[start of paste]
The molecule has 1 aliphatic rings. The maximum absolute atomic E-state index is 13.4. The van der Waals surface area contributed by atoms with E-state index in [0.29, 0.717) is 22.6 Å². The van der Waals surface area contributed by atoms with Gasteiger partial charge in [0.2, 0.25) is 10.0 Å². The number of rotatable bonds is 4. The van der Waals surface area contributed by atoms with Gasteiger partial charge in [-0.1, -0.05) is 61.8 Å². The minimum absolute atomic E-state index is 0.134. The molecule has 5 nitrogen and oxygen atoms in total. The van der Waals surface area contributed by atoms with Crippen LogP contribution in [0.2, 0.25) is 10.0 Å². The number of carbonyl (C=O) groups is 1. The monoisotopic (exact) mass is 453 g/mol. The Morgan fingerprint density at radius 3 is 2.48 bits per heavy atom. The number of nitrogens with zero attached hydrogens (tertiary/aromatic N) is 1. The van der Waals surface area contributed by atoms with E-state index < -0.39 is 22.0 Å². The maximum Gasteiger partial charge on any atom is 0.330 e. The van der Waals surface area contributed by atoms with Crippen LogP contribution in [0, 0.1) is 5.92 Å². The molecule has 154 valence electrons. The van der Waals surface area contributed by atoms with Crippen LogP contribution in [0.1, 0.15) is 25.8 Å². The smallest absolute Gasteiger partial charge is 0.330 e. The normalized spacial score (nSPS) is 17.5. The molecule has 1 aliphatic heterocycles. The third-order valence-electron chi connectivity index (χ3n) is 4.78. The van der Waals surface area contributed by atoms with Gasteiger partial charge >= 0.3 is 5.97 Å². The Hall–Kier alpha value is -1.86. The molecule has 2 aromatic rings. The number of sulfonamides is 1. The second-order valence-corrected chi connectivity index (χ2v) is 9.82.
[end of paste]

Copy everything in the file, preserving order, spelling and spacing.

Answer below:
The molecule has 1 aliphatic rings. The maximum absolute atomic E-state index is 13.4. The van der Waals surface area contributed by atoms with E-state index in [0.29, 0.717) is 22.6 Å². The van der Waals surface area contributed by atoms with Gasteiger partial charge in [0.2, 0.25) is 10.0 Å². The number of rotatable bonds is 4. The van der Waals surface area contributed by atoms with Gasteiger partial charge in [-0.1, -0.05) is 61.8 Å². The minimum absolute atomic E-state index is 0.134. The molecule has 5 nitrogen and oxygen atoms in total. The van der Waals surface area contributed by atoms with Crippen LogP contribution in [0.2, 0.25) is 10.0 Å². The number of carbonyl (C=O) groups is 1. The monoisotopic (exact) mass is 453 g/mol. The Morgan fingerprint density at radius 3 is 2.48 bits per heavy atom. The number of nitrogens with zero attached hydrogens (tertiary/aromatic N) is 1. The van der Waals surface area contributed by atoms with E-state index < -0.39 is 22.0 Å². The maximum Gasteiger partial charge on any atom is 0.330 e. The van der Waals surface area contributed by atoms with Crippen LogP contribution in [0, 0.1) is 5.92 Å². The molecule has 154 valence electrons. The van der Waals surface area contributed by atoms with Crippen LogP contribution in [0.1, 0.15) is 25.8 Å². The smallest absolute Gasteiger partial charge is 0.330 e. The normalized spacial score (nSPS) is 17.5. The molecule has 1 aliphatic heterocycles. The third-order valence-electron chi connectivity index (χ3n) is 4.78. The van der Waals surface area contributed by atoms with Gasteiger partial charge >= 0.3 is 5.97 Å². The Hall–Kier alpha value is -1.86. The molecule has 2 aromatic rings. The number of sulfonamides is 1. The second-order valence-corrected chi connectivity index (χ2v) is 9.82.